Maintaining and Repairing your Picnic Party Pump

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Why would you need to maintain a party pump you may ask? Do you want to be the reason the party stops? Do you? DO YOU? I didn't think so.
I got inspired to write this article because I couldn't find any info on repairing or maintaining picnic party pumps.
So, when your party pump starts malfunctioning via: sticking pump piston, leaking pump, beer spraying your face, or whatever, you've got to get that pump fixed and FAST!
So without further ado... repairing your picnic party pump!
Take some oxy(your brand of choice) and hot water and just scrub the outside of the whole thing to remove any old beer and party happenings.
Once that is done, you'll have to disassemble.

My Sanke "D" coupler is in good shape so with a little scrub here and there we can set it aside. You may want to inspect the rubber seals on the coupler since they can be a point of failure.

On to the main course, the pump:
Again, use Oxy and hot water to scrub everything.

I had a hell of a time unscrewing the top of this by hand. Put an elastic band around the top to help give you some traction.

As you can see I only removed the top cap. The reason why is, that the top cap is not crucial for the function of the pump. If the bottom cap (the one closest to the coupler) is solid then I figure it is a good idea not to tamper with it.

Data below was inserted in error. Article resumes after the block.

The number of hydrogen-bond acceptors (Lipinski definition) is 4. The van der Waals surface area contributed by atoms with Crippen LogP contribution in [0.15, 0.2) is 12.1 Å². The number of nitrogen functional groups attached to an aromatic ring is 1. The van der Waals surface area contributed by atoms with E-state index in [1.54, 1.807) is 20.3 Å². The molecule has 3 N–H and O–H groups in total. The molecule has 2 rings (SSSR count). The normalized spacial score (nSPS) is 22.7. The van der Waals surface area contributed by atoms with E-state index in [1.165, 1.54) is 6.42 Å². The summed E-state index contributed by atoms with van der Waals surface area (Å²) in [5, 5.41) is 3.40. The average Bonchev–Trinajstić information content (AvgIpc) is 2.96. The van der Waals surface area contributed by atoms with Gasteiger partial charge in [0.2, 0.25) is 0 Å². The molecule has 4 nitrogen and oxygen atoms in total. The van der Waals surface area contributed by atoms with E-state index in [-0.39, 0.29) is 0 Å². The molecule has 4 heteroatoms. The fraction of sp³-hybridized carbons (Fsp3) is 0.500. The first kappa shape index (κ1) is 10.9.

As you can see, with normal use these pumps can accumulate a decent amount of grime. I think it's a good idea to take your time with each of these little pieces to get all the old lubricant and gunk from the little cracks.
The primary thing you want to check with this pump is the rubber O-ring. If it's cracked or brittle then it will need replacing in order for your pump to work properly.
I'm sure you can find them at most LHBS but here is a link to one online.
I don't work for Keg works; I simply could not find this o ring on other sites.
(http://www.kegworks.com/o-ring-for-barrel-style-keg-pump-396-p173296?featured=&_s_icmp=KWinternalrecs )
My silicon O-ring was still flexible so it won't require replacing yet.


And without a lot of effort this thing is looking new again!
Now that all the little pieces are clean and dry we just have to lube everything and reassemble.
You want to use a food grade silicone lubricant made for keg parts. I've also read that scuba lube will work.

Go ahead and check the pumping action. So smooth.
Then pat yourself on the back because you just brought a useful piece of equipment back from the dead and saved the party.
I hate letting perfectly useful things break down. I hope this is helpful for any of you fellow brewers or drinkers out there!
John
 
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